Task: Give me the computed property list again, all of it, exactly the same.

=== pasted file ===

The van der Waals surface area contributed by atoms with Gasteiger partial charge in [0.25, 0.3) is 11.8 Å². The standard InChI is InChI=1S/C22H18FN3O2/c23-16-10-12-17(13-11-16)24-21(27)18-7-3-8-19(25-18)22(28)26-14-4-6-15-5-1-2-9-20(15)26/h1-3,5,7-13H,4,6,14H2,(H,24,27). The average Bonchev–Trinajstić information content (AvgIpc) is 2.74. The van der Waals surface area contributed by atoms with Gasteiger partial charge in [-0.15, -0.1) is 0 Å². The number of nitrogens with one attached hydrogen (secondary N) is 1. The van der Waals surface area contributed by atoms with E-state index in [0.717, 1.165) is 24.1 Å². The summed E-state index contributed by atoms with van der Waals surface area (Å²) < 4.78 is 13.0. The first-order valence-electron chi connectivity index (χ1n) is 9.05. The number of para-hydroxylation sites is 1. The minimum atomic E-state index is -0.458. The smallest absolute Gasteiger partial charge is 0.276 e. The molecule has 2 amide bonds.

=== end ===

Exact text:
The van der Waals surface area contributed by atoms with Gasteiger partial charge in [0.25, 0.3) is 11.8 Å². The standard InChI is InChI=1S/C22H18FN3O2/c23-16-10-12-17(13-11-16)24-21(27)18-7-3-8-19(25-18)22(28)26-14-4-6-15-5-1-2-9-20(15)26/h1-3,5,7-13H,4,6,14H2,(H,24,27). The average Bonchev–Trinajstić information content (AvgIpc) is 2.74. The van der Waals surface area contributed by atoms with Gasteiger partial charge in [-0.15, -0.1) is 0 Å². The number of nitrogens with one attached hydrogen (secondary N) is 1. The van der Waals surface area contributed by atoms with E-state index in [0.717, 1.165) is 24.1 Å². The summed E-state index contributed by atoms with van der Waals surface area (Å²) < 4.78 is 13.0. The first-order valence-electron chi connectivity index (χ1n) is 9.05. The number of para-hydroxylation sites is 1. The minimum atomic E-state index is -0.458. The smallest absolute Gasteiger partial charge is 0.276 e. The molecule has 2 amide bonds.